Tom’s Bugs

May 2, 2019 by Essay Writer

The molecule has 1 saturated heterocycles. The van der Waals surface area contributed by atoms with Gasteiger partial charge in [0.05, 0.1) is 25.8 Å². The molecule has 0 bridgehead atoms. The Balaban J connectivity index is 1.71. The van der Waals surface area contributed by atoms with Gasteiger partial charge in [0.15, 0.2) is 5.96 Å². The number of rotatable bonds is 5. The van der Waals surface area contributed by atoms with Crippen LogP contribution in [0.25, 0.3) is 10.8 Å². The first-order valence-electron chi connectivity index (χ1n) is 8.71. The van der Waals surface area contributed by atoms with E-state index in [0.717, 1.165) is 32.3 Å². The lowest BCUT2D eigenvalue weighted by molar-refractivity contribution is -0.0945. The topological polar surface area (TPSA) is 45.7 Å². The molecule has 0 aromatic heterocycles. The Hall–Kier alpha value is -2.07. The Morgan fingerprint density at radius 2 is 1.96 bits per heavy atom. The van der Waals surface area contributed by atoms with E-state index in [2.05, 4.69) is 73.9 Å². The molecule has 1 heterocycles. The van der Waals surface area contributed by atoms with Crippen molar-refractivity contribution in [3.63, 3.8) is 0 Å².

Tom Sawyer is a boy’s boy. He’s mischievous, he’s adventure seeking, he’s fascinated with bugs. Yet while much has been written about these first two personality traits, it is the third one ­ the unexamined territory of Tom’s insectuous interactions ­ that intrigues me. Throughout my reading of Tom Sawyer there was a prevalent buzzing in my ear ­ a nipping at my neck. It became apparent to me that while the main characters in the novel may be Tom, Becky, and Huck, some of the key players in the story have no lines at all. Instead, they have wings. In this paper, I examine most of the cases where insects creep their way into Tom’s story. Sometimes their presence may go unnoticed, but at others, their sting is long-lasting. The small references to Tom’s insect encounters will be mentioned simply to establish that, in an example of art imitating life, the bugs are everywhere. Yet it is the cases when the symbolic message of the insect is impossible to ignore that we will deal with in the greatest detail.Prior to putting specific examples under the microscope, let us quickly attempt to get all the bugs out of the book. We will examine with an entomologist’s precise eye the star bugs: the fly and the beetle in church, the doodlebug in the field, the tick at school, and Tom’s equation of man to insect. Yet before doing so, we must first note the minor bugs ­ the cameos so to speak. You may only recall one or two instances where an insect plays a role in the book, but like the saying goes, for every cockroach you see, there a dozen more behind the walls. There’s the ventriloquist cricket in Chapter Nine that “no human ingenuity could locate” (65). Later on that same page, Tom hears the ticking of deathwatch, a type of beetle, which according to superstition meant that “somebody’s days were numbered.” There is the tumblebug on Jackson Island who plays dead when Tom pokes it. Here we also encounter the ants who struggle to carry away a spider five times their size. We also cannot forget the ladybug to whom Tom commands “Lady-bug, lady-bug, fly away home, your house is on fire, your children’s alone” (96). Again, while insights could be drawn about the individual appearances of all these insects, at the risk of being repetitive, and quite possibly of bugging you (sorry, I couldn’t resist), I will focus on the specific cases mentioned before, beginning with the fly and beetle at church.This scene is one of the first instances that we see Tom interact with an insect. During the minister’s bottomless prayer, Tom is greeted at his pew by a common housefly. The intricate, if not intimate, description which the fly is given, is more reminiscent of a peeping Tom describing his hidden lover than of the supposed praying Tom outlining a winged guest. In the midst of the prayer a fly had lit on the back of the pew in front of him and tortured his spirit by calmly rubbing its hands together, embracing its head with its arms, and polishing it so vigorously that it seemed to almost part company with the body, and the slender thread of a neck was exposed to view; scraping its wings with its hind legs and smoothing them to its body as if they had been coattails, going through its whole toilet as tranquilly as if it knew it was perfectly safe (40).It is a significant commentary that the house fly, one of the simplest of all creatures, is more intriguing to Tom than a discussion with The Creator himself ­ the prayer which is taking place. This is just the beginning of Twain’s intentional undermining of the Christian Church, and not the last time that he will use a bug as his messenger.A few moments after the fly departs, another insect acts as Tom’s sermon diversion. He remembers that he has in his possession a “treasure” in that he has a pinch-bug. Upon its removal, the beetle immediately lives up to its name. The ensuing pinch causes Tom to fling it into the aisle. Whereas with the fly before, only Tom seemed to enjoy the distraction from the prayer it provided, in this instance we see that several people “uninterested in the sermon, found relief in the beetle” (41). With this, Twain further pokes fun at the church. Not only was a boy bored by the tedious proceedings, but a good part of the congregation was as well. Again, even something as low as an insect is more interesting than the apparent height of God’s message. Furthermore, the dichotomy of the serious and the playful, or the moral and the mischievous, which these interactions establish, parallels Tom’s prevalent struggle between the need for adventure and his desire to be good for Aunt Polly.Twain uses a doodlebug to further demystify the Church. After his superstition regarding his lost marbles fails to yield the expected result, “Tom’s whole structure of faith was shaken to its foundations.” In order to satisfy his shaken faith, Tom falls to his knees, not to pray, but to seek the prophetic advice of a bug. “Doodlebug, doodlebug, tell me what I want to know,” Tom chants as his mouth is close to the ground. Then suddenly, “the sand began to work, and presently a small black bug appeared for a second and then darted under again in fright.” To Tom’s delight, his questions have been answered. “He dasn’t tell! So it was a witch that done it. I just knowed it” (62, all quotes). The doodlebug tells us much more than just that Tom’s failed superstition was because of a witch’s curse. Before calling on it for advice, Tom doesn’t say what the doodlebug is supposed to do if a witch is responsible. It is merely when it does something, presumably anything, that his faith is renewed. Twain is mocking the actions of the Christians who say, “Oh Lord, please give me a sign,” and then when a rain drop falls or a dog barks, they are certain that God has spoken. Likewise, Tom’s interpretation of the doodlebug’s message shows us that you can find whatever you want if you are looking hard enough. Tom says, “Doodlebug, doodlebug, tell me what I want to know,” not “tell me what you know.” It’s obvious that he’s already made up his mind to be satisfied either way. In this sense, Twain is relating the superstition of the kids throughout the story to Christianity as a whole. Both become ridiculous when they are reduced symbolically, and literally, to a boy on his knees who is asking a bug to reveal the divine truth. This technique of questioning Christianity by lowering its traditions to childlike games is later used by Twain in Huck Finn. It seems childish when at the beginning of that book the boys are making their life choices based on the writings in Robin Hood and other adventure books. Yet when placed against the reality that adults do the same thing each day with the writings of the Bible, the reader becomes a little uneasy. In Tom Sawyer, placing hope in prayer is like living your life according to the Bible ­ the doodlebug is Robin Hood.Another key insect encounter is when Tom and Joe choreograph the actions of the tick while at school. Tom typically finds himself bored in the schoolroom as he feels that it stifles his adventures. Drawing upon insects for a metaphor, Tom says “the drowsing murmur of the five and twenty studying scholars soothed the soul like the spell that is in the murmur of bees” (54). In order to alleviate his boredom, Tom begins playing with a tick, by orchestrating its movements with a pin. His friend Joe soon joins in, and as sharing the game becomes difficult, a fight soon follows. This scene is an obvious depiction of the little value Tom places on education. School imprisons Tom and attempts to control him much in the same way that he does the tick. The tick scene also allows some insight into the childlike nature of Tom. When things aren’t going his way (i.e. the tick staying on his side of the slate) he changes the rules. He’s willing to share the tick only as long as it remains on his side of the slate and he’s the one who gets to play with it. It is this selfishness that often leads to Tom’s getting into trouble. Sometimes the bugs in Tom Sawyer are not literal. In these cases, their metaphoric weight is increased tenfold. During a thunderstorm, Tom hides beneath his covers fearing that God was finally seeking his vengeance on him. It might have seemed to him [God] a waste of pomp and ammunition to kill a bug with a battery of artillery, but there seemed nothing incongruous about the getting up such an expensive thunderstorm as this to knock the turf from under an insect like himself” (144).Unlike before where Twain uses bugs to reduce themes like Christianity and education, here Tom himself is reduced to an insect. Tom’s role in the world is questioned as he views himself as insignificant as a bug. Furthermore, God is portrayed as a vengeful master who conjures up a storm to squash his trivial creations, not as a loving father who offers forgiveness. The equating of man to insect appears again later in the book, this time referring to Injun Joe, not Tom. Of the water-drip which created the stalagmite near Injun Joe’s dead body, Tom wonders, “Did this drop fall patiently during five thousand years to be ready for this flitting human insect’s need?” (202). In a strange twist, Twain doubles Injun Joe with Tom by likening each to insects. Tom constantly struggles with feeling insignificant and contemplates his own death. Now standing before a dead man, this insignificance is reconfirmed, and man is again reduced to an insect that can be squashed at a moment’s notice.After reading Tom Sawyer with the entomologist paradigm in mind, it is apparent that unless the book is fumigated before reading, insects play a large role in the story. Sometimes they merely provide comic relief, but often their role is more important. They are at times used as a means of demystifying the Church, and at others provide a commentary on Tom’s view of education. Later, they act to reduce man’s view of himself in the world to the most insignificant level. While the insects in Tom Sawyer may at first seem unimportant, once they are looked at with a critical mindset, their buzzing cannot be ignored.